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Amrin Tasnim Jaima: The Humorous Bengali Social Media Sensation

Amrin Tasnim Jaima, from Bangladesh, shines brilliantly on social media, where laughter is often the best medicine. More commonly known as Jaimatea over the internet, the young content creator has captured the hearts of millions with her infectious sense of humor and genuine dedication to positively impacting the world around her. Jaima has made a name for herself, particularly among the younger generation, for her hilarious videos that tickle the funny bone of her followers on Instagram. During an exclusive interview with TINDS, she shared her story of becoming the internet sensation she is today.

TINDS: Let’s start with a little information about your childhood. Where were you born, and where did you grow up?

Jaima: I was born in Dhaka and have been here my entire life. I used to live in Panthapath before and have very recently transitioned to being a Gulshan, Banani person since I moved around here. I am the middle child of my family, and I have been through many crises. My wonderful family has always supported me creatively, and that’s how my childhood shaped me. I was always into cultural activities, dancing and acting in clubs and whatnot. I have always been a very outspoken and loud person. I studied at a missionary school and then went ahead and finished my college education at a military college. I later got admitted to North South University to study for a BBA, which I think is the most typical answer from anybody who has been a student at the university. I also work at 10 Minutes School as a project executive at sales.

Amrin Tasnim Jaima: The Humorous Bengali Social Media Sensation
Amrin Tasnim Jaima: The Humorous Bengali Social Media Sensation

TINDS: What three words would you choose to describe yourself?

Jaima: Outspoken, Loud, & Enthusiastic.

TINDS: When was the first time you started making videos? Tell us a little about the start.

Jaima: I think this occurred to me last year when I was working a job and studying in college. It was basically like a full-time job. I started my content creation back in 2021 with a video where I talked about Aurna Amin, a fellow junior from Mastermind School. I made a video addressing the issue and what had happened to her, and I figured people would listen to what I had to say. I thought I should make some more fun content since I was into acting in school and was even the president of the Cultural Club. I started posting regularly in 2022 and figured I was good at it. Initially, the reach and views were very limited, but I still had to make or post them.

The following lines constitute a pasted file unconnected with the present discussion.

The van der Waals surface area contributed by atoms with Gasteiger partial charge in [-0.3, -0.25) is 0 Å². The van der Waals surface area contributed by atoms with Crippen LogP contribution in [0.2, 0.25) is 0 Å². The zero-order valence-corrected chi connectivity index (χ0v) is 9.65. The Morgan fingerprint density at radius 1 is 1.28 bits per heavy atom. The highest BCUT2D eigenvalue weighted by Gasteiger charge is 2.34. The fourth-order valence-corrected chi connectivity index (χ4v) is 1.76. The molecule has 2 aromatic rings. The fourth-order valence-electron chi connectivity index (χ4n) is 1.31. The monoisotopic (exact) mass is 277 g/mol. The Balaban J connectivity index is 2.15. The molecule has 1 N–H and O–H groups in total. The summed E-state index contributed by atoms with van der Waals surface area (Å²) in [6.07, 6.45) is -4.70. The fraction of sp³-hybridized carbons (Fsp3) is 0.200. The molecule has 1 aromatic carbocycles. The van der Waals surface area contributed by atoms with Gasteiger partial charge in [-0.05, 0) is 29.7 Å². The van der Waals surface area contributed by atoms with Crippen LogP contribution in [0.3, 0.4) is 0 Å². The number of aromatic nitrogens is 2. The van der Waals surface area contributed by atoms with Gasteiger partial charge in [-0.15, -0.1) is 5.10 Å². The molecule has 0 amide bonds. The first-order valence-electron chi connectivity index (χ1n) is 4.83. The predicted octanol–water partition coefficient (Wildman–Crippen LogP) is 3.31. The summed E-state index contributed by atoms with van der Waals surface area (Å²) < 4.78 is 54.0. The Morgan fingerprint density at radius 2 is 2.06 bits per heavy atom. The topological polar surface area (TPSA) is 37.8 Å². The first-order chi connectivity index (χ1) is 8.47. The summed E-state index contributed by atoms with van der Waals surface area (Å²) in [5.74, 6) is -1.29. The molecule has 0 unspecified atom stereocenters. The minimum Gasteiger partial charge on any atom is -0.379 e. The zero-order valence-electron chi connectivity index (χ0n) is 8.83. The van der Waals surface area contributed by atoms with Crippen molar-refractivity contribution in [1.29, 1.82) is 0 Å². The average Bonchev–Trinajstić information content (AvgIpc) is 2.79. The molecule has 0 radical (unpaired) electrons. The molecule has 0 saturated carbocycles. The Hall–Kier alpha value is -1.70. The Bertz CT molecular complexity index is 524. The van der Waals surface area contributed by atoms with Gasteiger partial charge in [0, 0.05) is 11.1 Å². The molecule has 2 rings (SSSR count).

Amrin Tasnim Jaima: The Humorous Bengali Social Media Sensation
Amrin Tasnim Jaima: The Humorous Bengali Social Media Sensation

TINDS: Tell us something about the very first video you’ve posted, if you remember.

Jaima: The very first video I posted was about the issue of Aurna Amin, which I mentioned earlier. I talked about social perspectives and how people often end up treating women as objects. Later, I moved on to making skits. The first was about a typical aunty from a wedding where I was just talking; there wasn’t much of anything involved, not even acting. Since my online name is Jaimatea, I started a series named Jaimatea Spilling Tea, where I would gossip about random things, and it gained a lot of attention very fast. The videos were very short in length—45 seconds or so—where I’d funnily talk about something very random that people relate to so well.

TINDS: You’ve won an award for Best Actress, according to your Instagram feed. Tell us a little about that.

Jaima: This happened a while ago, back when I was in school. Since I studied at a missionary school, we were only allowed to go to other missionary schools to attend festivals. We went to Saint Joseph, where there is a drama festival every year. We performed there, and that year, I performed on a script that my sister wrote, which was about politicians and how politicians promise you things that they never deliver. It was in a very funny setup, and I was the politician named Chunnu Mia. I dressed up as a boy with fake mustaches and a mole on my face. We did not win as a team. However, I got the award for being the best actor at the festival. I was handed the award by Mr. Tahsan Khan, the singer whom I had a huge crush on. It was apparently a little awkward, but it was one of the moments I got really inspired by, and since I was so young, it meant a lot to me as well.